But once you have decided to plant your tea garden, you will, of course, have to decide what to plant in it. There are hundreds of edible plants that you could choose for your tea garden but I will go over a few including the ones that I planted in my own tea garden.

First, it is important to understand that unless you plant the camellia sinensis (or "tea" plant), your "tea" garden will technically be a "tisane" garden. The only "teas" which are technically "teas" are those which are caffeinated and come from this plant (black, white, and green teas fall under this category and earl grey is a blend of black tea and bergamont). Other herbal "teas" have the technical name "tisanes" though I still generally call them tea and like to call my garden (in which I do not have a "tea" plant) a "tea" garden. You can plant tea plants and use the leaves to make caffeinated tea. I chose not to do so as I wasn't convinced I could do so correctly. I stuck to simpler plants to start off with.

So what did I put in my "tea" garden?

I started with a few roses.

Most of the rose (or maybe all of the rose) is edible. You can eat rosehip, rosebuds, rose petals, and rose leaves but I mostly wanted the rose for their petals or buds which can be dried and put into tea. Rose has a very floral taste and I am excited to try it as I never have before.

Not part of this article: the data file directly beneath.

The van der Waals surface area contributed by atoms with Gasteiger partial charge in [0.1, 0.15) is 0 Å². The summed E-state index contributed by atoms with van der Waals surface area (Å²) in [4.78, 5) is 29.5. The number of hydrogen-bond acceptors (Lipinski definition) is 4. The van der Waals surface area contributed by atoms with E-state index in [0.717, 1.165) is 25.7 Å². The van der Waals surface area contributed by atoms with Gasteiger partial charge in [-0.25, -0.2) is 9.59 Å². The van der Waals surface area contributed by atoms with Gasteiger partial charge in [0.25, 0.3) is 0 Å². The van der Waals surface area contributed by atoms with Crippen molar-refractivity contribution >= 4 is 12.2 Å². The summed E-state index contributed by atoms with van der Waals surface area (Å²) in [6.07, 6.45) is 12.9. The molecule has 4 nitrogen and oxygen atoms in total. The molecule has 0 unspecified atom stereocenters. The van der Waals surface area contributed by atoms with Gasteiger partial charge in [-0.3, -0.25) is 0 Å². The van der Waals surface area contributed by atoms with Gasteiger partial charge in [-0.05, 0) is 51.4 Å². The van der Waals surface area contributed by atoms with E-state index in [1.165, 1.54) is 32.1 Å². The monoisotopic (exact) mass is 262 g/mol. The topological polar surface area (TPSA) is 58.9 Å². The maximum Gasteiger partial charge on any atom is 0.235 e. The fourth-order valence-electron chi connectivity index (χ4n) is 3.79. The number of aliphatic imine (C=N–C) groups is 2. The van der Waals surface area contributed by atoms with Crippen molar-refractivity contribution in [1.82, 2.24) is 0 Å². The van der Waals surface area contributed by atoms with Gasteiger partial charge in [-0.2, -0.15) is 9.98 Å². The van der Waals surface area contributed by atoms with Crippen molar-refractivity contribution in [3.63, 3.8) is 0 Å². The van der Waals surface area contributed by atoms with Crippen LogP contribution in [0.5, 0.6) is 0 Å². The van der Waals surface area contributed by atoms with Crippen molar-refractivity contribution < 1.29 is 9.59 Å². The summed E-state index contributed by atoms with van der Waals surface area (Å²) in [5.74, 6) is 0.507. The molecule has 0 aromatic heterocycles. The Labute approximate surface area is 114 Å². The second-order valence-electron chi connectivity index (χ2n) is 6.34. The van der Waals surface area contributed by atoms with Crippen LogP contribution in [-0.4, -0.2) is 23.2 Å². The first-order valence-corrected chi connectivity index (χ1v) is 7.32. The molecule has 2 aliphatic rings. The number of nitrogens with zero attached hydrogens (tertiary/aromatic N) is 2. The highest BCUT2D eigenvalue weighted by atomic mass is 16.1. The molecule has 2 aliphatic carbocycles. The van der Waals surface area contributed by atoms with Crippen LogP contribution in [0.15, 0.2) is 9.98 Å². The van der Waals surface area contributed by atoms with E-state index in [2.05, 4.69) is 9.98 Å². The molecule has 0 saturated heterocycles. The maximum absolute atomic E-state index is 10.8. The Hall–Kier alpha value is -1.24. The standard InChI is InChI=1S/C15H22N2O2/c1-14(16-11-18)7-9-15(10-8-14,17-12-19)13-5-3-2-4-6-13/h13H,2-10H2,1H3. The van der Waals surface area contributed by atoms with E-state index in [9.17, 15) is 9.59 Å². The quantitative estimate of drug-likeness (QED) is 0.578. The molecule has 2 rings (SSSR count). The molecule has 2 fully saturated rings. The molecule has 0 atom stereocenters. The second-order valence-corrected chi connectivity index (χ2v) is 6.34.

I then chose a lemon verbena plant.

Lemon verbena is very similar to lemon balm. I personally decided that I did not want both in my garden but you may decide to have both. Both have a lemony taste though lemon verbena is sweeter and stronger. Lemon balm is more often used in cooking while lemon verbena is used in baking. Lemon verbena almost smells like a lemon cough drop but I like the smell. Lemon verbena is a bush that can grow up to 6 feet while lemon balm is a relative of the mint family and is quickly spreading. See lemon verbena above and lemon balm below.

I read also about strawberry leaves and raspberry leaves being used in teas. We planted strawberries in one of our planters last year and they sent out runners, totally overtaking the planter and somehow managing to reach the garden below the planter. I was given permission by my mother to take some of the strawberry plants from the garden below the planter and transplant them into my tea garden. Strawberry leaves are supposed to be good for the stomach and are said to be mild and fruity in flavor but more bitter than strawberries. I have dried some but have yet to taste the tea. Be sure you eat the leaves either fully dry or fully healthy as they are not good for you in between.